The key to the success of the Leipzig Book Fair is that there is something for everyone, from works by budding novelists to world renowned authors, comic books and audio books and much more...
The four-day fair kicks off on Thursday
Each year, there are two book fairs in Germany: in the autumn, the massive international trade fair in Frankfurt, and in the spring, the more intimate Leipzig Book Fair that brings together authors and readers. Thanks to public demand and a positive resonance from publishers in recent years, the four-day Leipzig Book Fair, which will kick off on Thursday, has emerged as Europe's largest literary festival for author readings and events.
Leipzig does not even strive to compete with Frankfurt, but over the years, has established its own identity, especially with its popular concept "Leipzig Reads." Unlike Frankfurt, which is geared towards trade professionals, Leipzig generates much of its business from the general public.
Children are welcome
Comic books are one of the key attractions of the Book Fair
During the day, the fair is held in new, modern facilities outside the city center, where literary fans from all walks of life gather -- be it school classes storming the exhibits, parents pushing prams down the aisles, or readers coming into contact with internationally best-selling authors in an informal atmosphere. A large chunk of the fairgrounds will also be devoted to children's books and comics.
In the evenings, numerous readings are offered throughout the city, in bookshops, cozy cafes or a City Hall chamber. There will be 1,800 events this year alone, and late night partygoers could even bump into Vladimir Kaminer, the German-Russian author of "Russian Disco," who doubles up as a disc jockey.
Emphasis on German literature
Author Vladimir Kaminer will double up as a disc jockey for the fair
What distinguishes Leipzig from Frankfurt, is the strong emphasis on German-language literature and its knack for discovering young talent. A number of well-known authors, such as Ingo Schulze, got their publishing start at the fair. Schulze, along with Max Frisch, and Heinrich Böll, is among the very few German authors, who have had the distinction of being published in The New Yorker magazine.
The magic of Leipzig is that everyone can find his or her niche, whether it is the budding novelist or a world renowned author, according to Oliver Zille, head of the Book Fair.
Given the proximity of this city in Saxony to central and eastern Europe, the foreign focus is on showcasing up-and-coming authors from that region and launching them in the German-language market. Due to its unique role as the cultural bridge in a wider Europe that has expanded eastwards, it has become a book fair tradition to award the "Prize for European Understanding" to one outstanding author each year. This year Ukrainian writer Juri Andruchovich, who has chronicled political events that unfolded in his home country before and after the Orange Revolution, will be honored.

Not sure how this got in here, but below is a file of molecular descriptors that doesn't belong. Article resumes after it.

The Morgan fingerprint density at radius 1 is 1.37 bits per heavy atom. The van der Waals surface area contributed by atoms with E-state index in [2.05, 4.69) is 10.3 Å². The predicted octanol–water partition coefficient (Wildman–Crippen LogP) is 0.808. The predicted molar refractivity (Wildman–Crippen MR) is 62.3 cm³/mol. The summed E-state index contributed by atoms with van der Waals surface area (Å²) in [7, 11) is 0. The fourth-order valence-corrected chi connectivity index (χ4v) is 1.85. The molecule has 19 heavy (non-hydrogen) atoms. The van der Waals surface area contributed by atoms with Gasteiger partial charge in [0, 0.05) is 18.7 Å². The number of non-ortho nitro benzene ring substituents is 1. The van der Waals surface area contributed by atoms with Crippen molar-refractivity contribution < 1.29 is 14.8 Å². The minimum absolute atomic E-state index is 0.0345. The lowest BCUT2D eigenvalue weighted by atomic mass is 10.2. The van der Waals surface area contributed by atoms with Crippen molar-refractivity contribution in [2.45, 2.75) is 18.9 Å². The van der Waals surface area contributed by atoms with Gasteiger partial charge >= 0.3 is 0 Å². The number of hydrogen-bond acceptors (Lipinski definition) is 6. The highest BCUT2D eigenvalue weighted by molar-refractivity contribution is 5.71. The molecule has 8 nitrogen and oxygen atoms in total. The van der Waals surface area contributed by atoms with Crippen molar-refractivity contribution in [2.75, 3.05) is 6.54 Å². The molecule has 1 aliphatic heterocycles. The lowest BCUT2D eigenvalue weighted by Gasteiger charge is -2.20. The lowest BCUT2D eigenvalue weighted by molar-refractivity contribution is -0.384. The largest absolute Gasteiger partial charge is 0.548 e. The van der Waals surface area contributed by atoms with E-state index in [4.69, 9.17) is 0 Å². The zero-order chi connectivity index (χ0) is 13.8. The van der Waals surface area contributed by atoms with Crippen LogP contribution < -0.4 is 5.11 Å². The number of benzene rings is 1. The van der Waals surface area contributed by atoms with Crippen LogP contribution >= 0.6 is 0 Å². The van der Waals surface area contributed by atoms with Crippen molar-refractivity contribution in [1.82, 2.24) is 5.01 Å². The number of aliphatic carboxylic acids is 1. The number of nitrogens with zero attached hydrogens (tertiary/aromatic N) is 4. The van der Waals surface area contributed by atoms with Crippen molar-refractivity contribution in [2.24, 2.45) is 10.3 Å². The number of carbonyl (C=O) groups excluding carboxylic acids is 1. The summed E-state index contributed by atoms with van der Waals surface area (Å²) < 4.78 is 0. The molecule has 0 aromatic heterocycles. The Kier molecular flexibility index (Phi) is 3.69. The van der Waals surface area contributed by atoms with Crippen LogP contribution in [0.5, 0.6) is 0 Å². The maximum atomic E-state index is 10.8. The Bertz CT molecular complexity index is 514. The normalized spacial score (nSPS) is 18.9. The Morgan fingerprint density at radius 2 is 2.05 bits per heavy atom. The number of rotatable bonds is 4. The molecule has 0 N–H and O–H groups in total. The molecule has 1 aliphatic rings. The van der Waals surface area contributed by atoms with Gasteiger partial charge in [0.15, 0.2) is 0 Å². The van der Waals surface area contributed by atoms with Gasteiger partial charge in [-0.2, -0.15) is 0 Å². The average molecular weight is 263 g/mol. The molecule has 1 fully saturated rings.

Audio books are big in Leipzig
Leipzig not only "Reads," but "Leipzig Listens" as well. Another tradition is to award the "Hörkules" prize in the audio segment of the book market, which has experienced tremendous growth in the past several years. Plenty of events will revolve around the medium of audio books or productions. Emerging playwrights for example, can get feedback for their unpublished radio plays performed in front of a live audience.
Taking in culture at Leipzig's renowned Gewandhaus
Leipzig has been dubbed the "city of the black arts" for its centuries-long tradition in the printing and book trade. After World War II and the division of Germany, Frankfurt became the venue for the world's biggest fair in the publishing industry, whereas Leipzig, relegated to decades of communist rule, became primarily a forum for East-West publishers.
Internationally, Leipzig is a city that has long been associated with values such as liberty and freedom of expression, having led the peaceful demonstrations in 1989 that led to the fall of the Berlin Wall. It is also famous for its cultural life and the Gewandhaus Orchestra.
At the time of German reunification in 1990, publishing houses in the former East Germany were shut down or integrated into West German ones. But already in 1991, the Leipzig Book Fair came back with a vengeance. Leipzig may never have the global impact and resources of its big brother in Frankfurt, but it certainly sounds like more fun.